Leon Woestenberg, linux-kernel, David Schwartz


On Mon, 22 Jan 2007, Lennart Sorensen wrote:

> On Mon, Jan 22, 2007 at 06:36:19PM +0000, Alan wrote:
>> K is Kelvin, k is kilo-
>
> K is a unit is Kelvin, k/K as a prefix is kilo.
>
>> See ISO 31. There is a standard for this stuff which is used worldwide
>> and only bits of the computing industry appear incapable of following it.
>
> --
> Len Sorensen

Perhaps. However, in the days of kilomegacycles (KMC), micromicrofarads
(MMFD), and megohms (MEG), few misunderstood what was being read. Now,
with the international symbols (http://www.bipm.org/si/si_brochure/)
many seem downright confounded because it has turned out be be more
politics than engineering. I well remember an early chart being published
with cycles-per-second as the ordinate and hertz as the abscissa.

There are now "advertising units" where a gigabyte is something greater
than what's really on the drive, where power consumption, clock speeds,
transfer rates, acoustic noise, and other technical specifications
do not have any basis in reality.

It is probably caused by the relegation of computers to "consumer goods."
Such goods brought out such hype as IHF audio power ratings, and EPA
mileage, which have nothing whatsoever to do with reality. It's not just
the specs. In the United States, check out your telephone bill. What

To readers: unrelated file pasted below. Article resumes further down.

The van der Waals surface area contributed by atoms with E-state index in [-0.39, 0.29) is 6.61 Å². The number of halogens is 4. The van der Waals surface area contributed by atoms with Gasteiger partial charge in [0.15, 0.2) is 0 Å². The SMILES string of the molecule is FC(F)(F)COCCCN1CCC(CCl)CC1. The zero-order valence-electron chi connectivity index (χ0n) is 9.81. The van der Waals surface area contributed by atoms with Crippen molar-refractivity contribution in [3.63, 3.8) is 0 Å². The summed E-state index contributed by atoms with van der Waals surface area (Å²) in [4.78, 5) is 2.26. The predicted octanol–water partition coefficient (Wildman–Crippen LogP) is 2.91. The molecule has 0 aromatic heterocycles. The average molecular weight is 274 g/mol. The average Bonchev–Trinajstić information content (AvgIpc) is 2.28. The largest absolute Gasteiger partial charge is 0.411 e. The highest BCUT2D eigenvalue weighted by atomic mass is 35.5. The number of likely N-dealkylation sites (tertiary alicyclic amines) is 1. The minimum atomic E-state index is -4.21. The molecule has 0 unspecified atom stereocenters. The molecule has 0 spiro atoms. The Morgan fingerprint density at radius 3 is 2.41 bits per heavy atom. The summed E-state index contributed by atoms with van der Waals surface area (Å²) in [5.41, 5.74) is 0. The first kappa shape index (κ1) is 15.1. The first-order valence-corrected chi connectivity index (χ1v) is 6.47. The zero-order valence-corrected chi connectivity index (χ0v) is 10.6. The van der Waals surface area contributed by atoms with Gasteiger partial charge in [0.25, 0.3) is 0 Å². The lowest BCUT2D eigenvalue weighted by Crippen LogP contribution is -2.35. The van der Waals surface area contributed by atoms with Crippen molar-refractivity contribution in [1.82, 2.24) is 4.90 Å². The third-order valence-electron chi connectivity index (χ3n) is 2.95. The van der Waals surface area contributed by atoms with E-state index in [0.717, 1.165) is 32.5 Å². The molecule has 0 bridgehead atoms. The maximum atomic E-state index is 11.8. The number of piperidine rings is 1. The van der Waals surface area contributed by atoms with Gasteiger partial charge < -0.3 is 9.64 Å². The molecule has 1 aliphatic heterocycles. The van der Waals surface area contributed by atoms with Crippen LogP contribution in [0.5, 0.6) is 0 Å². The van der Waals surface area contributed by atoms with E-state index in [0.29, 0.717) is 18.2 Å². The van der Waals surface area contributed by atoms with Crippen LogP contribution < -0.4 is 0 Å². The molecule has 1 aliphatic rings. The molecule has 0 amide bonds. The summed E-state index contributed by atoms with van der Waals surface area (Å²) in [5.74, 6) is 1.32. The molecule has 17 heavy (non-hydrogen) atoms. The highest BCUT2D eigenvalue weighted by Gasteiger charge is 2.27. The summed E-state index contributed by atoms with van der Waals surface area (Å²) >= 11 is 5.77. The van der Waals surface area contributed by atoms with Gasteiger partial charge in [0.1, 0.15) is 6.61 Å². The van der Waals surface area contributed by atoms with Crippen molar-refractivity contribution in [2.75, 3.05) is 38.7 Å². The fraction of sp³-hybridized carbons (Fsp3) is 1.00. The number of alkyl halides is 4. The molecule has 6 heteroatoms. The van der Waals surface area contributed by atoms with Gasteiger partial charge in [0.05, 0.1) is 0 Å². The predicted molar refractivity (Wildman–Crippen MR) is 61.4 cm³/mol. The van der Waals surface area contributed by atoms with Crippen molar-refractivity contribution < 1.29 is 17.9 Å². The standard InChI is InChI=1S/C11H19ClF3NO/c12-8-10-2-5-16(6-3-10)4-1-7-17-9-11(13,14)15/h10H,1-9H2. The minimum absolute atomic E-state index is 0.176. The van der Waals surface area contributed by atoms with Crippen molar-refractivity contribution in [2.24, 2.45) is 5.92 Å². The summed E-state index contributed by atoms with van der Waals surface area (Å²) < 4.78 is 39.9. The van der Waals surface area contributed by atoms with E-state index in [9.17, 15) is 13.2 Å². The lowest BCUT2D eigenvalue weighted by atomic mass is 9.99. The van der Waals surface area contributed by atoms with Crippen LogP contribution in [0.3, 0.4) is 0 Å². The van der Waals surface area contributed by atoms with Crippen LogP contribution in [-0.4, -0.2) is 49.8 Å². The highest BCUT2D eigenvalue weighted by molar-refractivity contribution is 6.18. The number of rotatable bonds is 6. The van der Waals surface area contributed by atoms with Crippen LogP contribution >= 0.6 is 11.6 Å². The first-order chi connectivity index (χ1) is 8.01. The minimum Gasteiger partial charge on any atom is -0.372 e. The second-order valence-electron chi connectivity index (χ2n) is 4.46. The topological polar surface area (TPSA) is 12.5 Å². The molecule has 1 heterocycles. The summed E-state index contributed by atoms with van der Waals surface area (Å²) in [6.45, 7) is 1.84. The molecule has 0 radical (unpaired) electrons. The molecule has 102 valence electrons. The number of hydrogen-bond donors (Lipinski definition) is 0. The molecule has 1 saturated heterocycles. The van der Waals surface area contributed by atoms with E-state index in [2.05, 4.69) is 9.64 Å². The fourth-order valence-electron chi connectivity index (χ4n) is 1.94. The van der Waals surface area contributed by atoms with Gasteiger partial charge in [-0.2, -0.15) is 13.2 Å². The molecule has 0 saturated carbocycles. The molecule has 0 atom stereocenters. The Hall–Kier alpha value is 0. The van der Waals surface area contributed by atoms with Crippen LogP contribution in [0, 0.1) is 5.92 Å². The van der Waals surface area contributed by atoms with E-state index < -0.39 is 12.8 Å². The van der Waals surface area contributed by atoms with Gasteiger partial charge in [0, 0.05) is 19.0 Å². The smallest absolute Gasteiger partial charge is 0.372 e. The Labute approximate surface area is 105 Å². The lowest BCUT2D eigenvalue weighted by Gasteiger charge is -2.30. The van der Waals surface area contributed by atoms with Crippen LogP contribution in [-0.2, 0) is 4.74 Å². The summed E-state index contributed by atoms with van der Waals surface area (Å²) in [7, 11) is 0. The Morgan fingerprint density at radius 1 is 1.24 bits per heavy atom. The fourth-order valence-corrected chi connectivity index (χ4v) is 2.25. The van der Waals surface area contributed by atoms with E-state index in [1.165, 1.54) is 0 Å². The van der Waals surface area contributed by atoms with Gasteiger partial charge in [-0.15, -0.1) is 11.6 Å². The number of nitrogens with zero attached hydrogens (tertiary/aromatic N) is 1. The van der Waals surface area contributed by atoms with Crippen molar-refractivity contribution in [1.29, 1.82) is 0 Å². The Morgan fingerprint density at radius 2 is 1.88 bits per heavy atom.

is supposed to be a US$29.95 service, bills out at nearly US$40.00.
"There are lies --and damned lies..."

Cheers,
Dick Johnson
Penguin : Linux version 2.6.16.24 on an i686 machine (5592.59 BogoMips).
New book: http://www.AbominableFirebug.com/
_
\x1a\x04

****************************************************************
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^ permalink raw reply	[flat|nested] 38+ messages in thread

* Re: PROBLEM: KB->KiB, MB -> MiB, ... (IEC 60027-2)
  2007-01-22 20:43             ` Lennart Sorensen
@ 2007-01-22 21:22               ` Jan Engelhardt
  0 siblings, 0 replies; 38+ messages in thread
From: Jan Engelhardt @ 2007-01-22 21:22 UTC (permalink / raw)
  To: Lennart Sorensen
  Cc: Eduard Bloch, Bodo Eggert, Tony Foiani, Leon Woestenberg,
	linux-kernel, David Schwartz


On Jan 22 2007 15:43, Lennart Sorensen wrote:
>
>On Mon, Jan 22, 2007 at 05:58:42PM +0100, Jan Engelhardt wrote:
>> For "F"s sake, when you gotta use abbreviations, then just use k=1000 and
>> K=1024 already, b for bits and B for bytes. Problem gone.
>
>And for 10^6 vs 2^20?

"My harddisk is a 251 gB" actually even though it is advertised as 250 GB.